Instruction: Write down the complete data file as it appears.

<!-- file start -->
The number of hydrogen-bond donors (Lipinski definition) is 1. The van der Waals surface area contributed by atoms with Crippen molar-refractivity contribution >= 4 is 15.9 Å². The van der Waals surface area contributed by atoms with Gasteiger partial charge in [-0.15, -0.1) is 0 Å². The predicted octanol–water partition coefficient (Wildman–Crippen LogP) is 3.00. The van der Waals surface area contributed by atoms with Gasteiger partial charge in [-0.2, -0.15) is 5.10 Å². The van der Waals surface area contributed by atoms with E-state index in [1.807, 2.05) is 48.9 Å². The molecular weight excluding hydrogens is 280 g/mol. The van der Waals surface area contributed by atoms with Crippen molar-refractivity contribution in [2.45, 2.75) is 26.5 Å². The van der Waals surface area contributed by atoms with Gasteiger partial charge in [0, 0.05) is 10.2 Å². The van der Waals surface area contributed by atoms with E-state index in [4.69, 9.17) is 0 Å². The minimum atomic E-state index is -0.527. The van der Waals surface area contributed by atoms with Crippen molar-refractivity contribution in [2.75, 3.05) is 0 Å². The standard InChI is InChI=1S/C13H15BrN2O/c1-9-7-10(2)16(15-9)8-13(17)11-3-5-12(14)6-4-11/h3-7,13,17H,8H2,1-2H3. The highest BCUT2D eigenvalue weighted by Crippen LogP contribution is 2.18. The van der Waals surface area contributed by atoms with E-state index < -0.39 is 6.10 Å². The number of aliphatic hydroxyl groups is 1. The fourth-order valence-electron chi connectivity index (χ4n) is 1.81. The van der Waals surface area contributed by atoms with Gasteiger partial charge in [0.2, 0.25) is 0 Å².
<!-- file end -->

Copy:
The number of hydrogen-bond donors (Lipinski definition) is 1. The van der Waals surface area contributed by atoms with Crippen molar-refractivity contribution >= 4 is 15.9 Å². The van der Waals surface area contributed by atoms with Gasteiger partial charge in [-0.15, -0.1) is 0 Å². The predicted octanol–water partition coefficient (Wildman–Crippen LogP) is 3.00. The van der Waals surface area contributed by atoms with Gasteiger partial charge in [-0.2, -0.15) is 5.10 Å². The van der Waals surface area contributed by atoms with E-state index in [1.807, 2.05) is 48.9 Å². The molecular weight excluding hydrogens is 280 g/mol. The van der Waals surface area contributed by atoms with Crippen molar-refractivity contribution in [2.45, 2.75) is 26.5 Å². The van der Waals surface area contributed by atoms with Gasteiger partial charge in [0, 0.05) is 10.2 Å². The van der Waals surface area contributed by atoms with E-state index in [4.69, 9.17) is 0 Å². The minimum atomic E-state index is -0.527. The van der Waals surface area contributed by atoms with Crippen molar-refractivity contribution in [2.75, 3.05) is 0 Å². The standard InChI is InChI=1S/C13H15BrN2O/c1-9-7-10(2)16(15-9)8-13(17)11-3-5-12(14)6-4-11/h3-7,13,17H,8H2,1-2H3. The highest BCUT2D eigenvalue weighted by Crippen LogP contribution is 2.18. The van der Waals surface area contributed by atoms with E-state index < -0.39 is 6.10 Å². The number of aliphatic hydroxyl groups is 1. The fourth-order valence-electron chi connectivity index (χ4n) is 1.81. The van der Waals surface area contributed by atoms with Gasteiger partial charge in [0.2, 0.25) is 0 Å².